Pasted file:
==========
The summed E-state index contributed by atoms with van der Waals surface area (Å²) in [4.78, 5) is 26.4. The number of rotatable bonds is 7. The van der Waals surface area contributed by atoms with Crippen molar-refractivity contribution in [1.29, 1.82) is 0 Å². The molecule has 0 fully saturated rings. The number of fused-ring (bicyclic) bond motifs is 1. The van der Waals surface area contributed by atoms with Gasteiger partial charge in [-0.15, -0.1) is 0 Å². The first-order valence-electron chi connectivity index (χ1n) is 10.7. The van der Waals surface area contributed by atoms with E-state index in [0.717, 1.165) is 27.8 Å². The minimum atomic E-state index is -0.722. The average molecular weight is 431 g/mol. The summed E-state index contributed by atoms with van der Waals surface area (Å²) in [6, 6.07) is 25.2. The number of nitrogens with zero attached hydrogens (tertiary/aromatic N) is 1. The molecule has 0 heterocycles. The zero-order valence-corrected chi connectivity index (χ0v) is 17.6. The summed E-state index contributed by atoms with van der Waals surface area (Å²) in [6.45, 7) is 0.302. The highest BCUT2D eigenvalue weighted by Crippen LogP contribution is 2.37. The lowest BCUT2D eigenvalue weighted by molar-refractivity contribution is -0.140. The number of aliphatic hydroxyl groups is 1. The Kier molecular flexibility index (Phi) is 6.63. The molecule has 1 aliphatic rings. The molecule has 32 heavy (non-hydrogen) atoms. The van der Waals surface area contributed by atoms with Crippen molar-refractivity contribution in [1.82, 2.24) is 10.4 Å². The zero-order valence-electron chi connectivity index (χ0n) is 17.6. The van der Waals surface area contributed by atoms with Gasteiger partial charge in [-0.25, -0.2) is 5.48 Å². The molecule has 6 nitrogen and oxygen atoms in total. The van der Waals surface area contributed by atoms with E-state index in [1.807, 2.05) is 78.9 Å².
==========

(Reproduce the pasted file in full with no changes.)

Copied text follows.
The summed E-state index contributed by atoms with van der Waals surface area (Å²) in [4.78, 5) is 26.4. The number of rotatable bonds is 7. The van der Waals surface area contributed by atoms with Crippen molar-refractivity contribution in [1.29, 1.82) is 0 Å². The molecule has 0 fully saturated rings. The number of fused-ring (bicyclic) bond motifs is 1. The van der Waals surface area contributed by atoms with Gasteiger partial charge in [-0.15, -0.1) is 0 Å². The first-order valence-electron chi connectivity index (χ1n) is 10.7. The van der Waals surface area contributed by atoms with E-state index in [0.717, 1.165) is 27.8 Å². The minimum atomic E-state index is -0.722. The average molecular weight is 431 g/mol. The summed E-state index contributed by atoms with van der Waals surface area (Å²) in [6, 6.07) is 25.2. The number of nitrogens with zero attached hydrogens (tertiary/aromatic N) is 1. The molecule has 0 heterocycles. The zero-order valence-corrected chi connectivity index (χ0v) is 17.6. The summed E-state index contributed by atoms with van der Waals surface area (Å²) in [6.45, 7) is 0.302. The highest BCUT2D eigenvalue weighted by Crippen LogP contribution is 2.37. The lowest BCUT2D eigenvalue weighted by molar-refractivity contribution is -0.140. The number of aliphatic hydroxyl groups is 1. The Kier molecular flexibility index (Phi) is 6.63. The molecule has 1 aliphatic rings. The molecule has 32 heavy (non-hydrogen) atoms. The van der Waals surface area contributed by atoms with Crippen molar-refractivity contribution in [1.82, 2.24) is 10.4 Å². The zero-order valence-electron chi connectivity index (χ0n) is 17.6. The van der Waals surface area contributed by atoms with Gasteiger partial charge in [-0.25, -0.2) is 5.48 Å². The molecule has 6 nitrogen and oxygen atoms in total. The van der Waals surface area contributed by atoms with E-state index in [1.807, 2.05) is 78.9 Å².